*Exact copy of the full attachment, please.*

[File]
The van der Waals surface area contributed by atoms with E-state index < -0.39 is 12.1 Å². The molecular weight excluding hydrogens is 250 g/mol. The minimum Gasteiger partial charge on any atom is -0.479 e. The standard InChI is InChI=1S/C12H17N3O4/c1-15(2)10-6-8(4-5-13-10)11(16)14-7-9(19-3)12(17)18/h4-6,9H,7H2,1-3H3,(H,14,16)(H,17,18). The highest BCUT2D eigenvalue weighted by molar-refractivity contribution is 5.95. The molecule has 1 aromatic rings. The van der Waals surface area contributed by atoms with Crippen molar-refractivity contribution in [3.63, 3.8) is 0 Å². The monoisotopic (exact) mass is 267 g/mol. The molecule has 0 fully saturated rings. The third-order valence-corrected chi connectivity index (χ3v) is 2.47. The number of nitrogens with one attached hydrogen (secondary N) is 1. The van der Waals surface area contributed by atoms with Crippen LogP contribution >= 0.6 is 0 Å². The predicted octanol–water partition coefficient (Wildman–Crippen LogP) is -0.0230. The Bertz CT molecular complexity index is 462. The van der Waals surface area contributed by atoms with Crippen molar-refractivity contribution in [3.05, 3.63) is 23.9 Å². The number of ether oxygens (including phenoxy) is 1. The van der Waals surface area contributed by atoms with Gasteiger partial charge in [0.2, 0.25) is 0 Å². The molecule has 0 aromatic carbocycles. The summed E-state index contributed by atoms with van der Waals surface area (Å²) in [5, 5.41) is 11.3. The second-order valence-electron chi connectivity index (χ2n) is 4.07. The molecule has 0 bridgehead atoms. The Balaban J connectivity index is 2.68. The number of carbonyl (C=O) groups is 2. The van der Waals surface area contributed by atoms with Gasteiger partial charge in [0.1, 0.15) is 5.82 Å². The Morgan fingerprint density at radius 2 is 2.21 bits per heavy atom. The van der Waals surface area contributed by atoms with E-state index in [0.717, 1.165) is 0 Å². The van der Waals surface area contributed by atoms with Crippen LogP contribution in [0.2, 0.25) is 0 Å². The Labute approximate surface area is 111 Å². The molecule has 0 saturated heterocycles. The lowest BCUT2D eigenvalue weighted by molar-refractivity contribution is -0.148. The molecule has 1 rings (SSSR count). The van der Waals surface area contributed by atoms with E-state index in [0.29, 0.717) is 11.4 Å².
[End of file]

The van der Waals surface area contributed by atoms with E-state index < -0.39 is 12.1 Å². The molecular weight excluding hydrogens is 250 g/mol. The minimum Gasteiger partial charge on any atom is -0.479 e. The standard InChI is InChI=1S/C12H17N3O4/c1-15(2)10-6-8(4-5-13-10)11(16)14-7-9(19-3)12(17)18/h4-6,9H,7H2,1-3H3,(H,14,16)(H,17,18). The highest BCUT2D eigenvalue weighted by molar-refractivity contribution is 5.95. The molecule has 1 aromatic rings. The van der Waals surface area contributed by atoms with Crippen molar-refractivity contribution in [3.63, 3.8) is 0 Å². The monoisotopic (exact) mass is 267 g/mol. The molecule has 0 fully saturated rings. The third-order valence-corrected chi connectivity index (χ3v) is 2.47. The number of nitrogens with one attached hydrogen (secondary N) is 1. The van der Waals surface area contributed by atoms with Crippen LogP contribution >= 0.6 is 0 Å². The predicted octanol–water partition coefficient (Wildman–Crippen LogP) is -0.0230. The Bertz CT molecular complexity index is 462. The van der Waals surface area contributed by atoms with Crippen molar-refractivity contribution in [3.05, 3.63) is 23.9 Å². The number of ether oxygens (including phenoxy) is 1. The van der Waals surface area contributed by atoms with Gasteiger partial charge in [0.2, 0.25) is 0 Å². The molecule has 0 aromatic carbocycles. The summed E-state index contributed by atoms with van der Waals surface area (Å²) in [5, 5.41) is 11.3. The second-order valence-electron chi connectivity index (χ2n) is 4.07. The molecule has 0 bridgehead atoms. The Balaban J connectivity index is 2.68. The number of carbonyl (C=O) groups is 2. The van der Waals surface area contributed by atoms with Gasteiger partial charge in [0.1, 0.15) is 5.82 Å². The Morgan fingerprint density at radius 2 is 2.21 bits per heavy atom. The van der Waals surface area contributed by atoms with E-state index in [0.717, 1.165) is 0 Å². The van der Waals surface area contributed by atoms with Crippen LogP contribution in [0.2, 0.25) is 0 Å². The Labute approximate surface area is 111 Å². The molecule has 0 saturated heterocycles. The lowest BCUT2D eigenvalue weighted by molar-refractivity contribution is -0.148. The molecule has 1 rings (SSSR count). The van der Waals surface area contributed by atoms with E-state index in [0.29, 0.717) is 11.4 Å².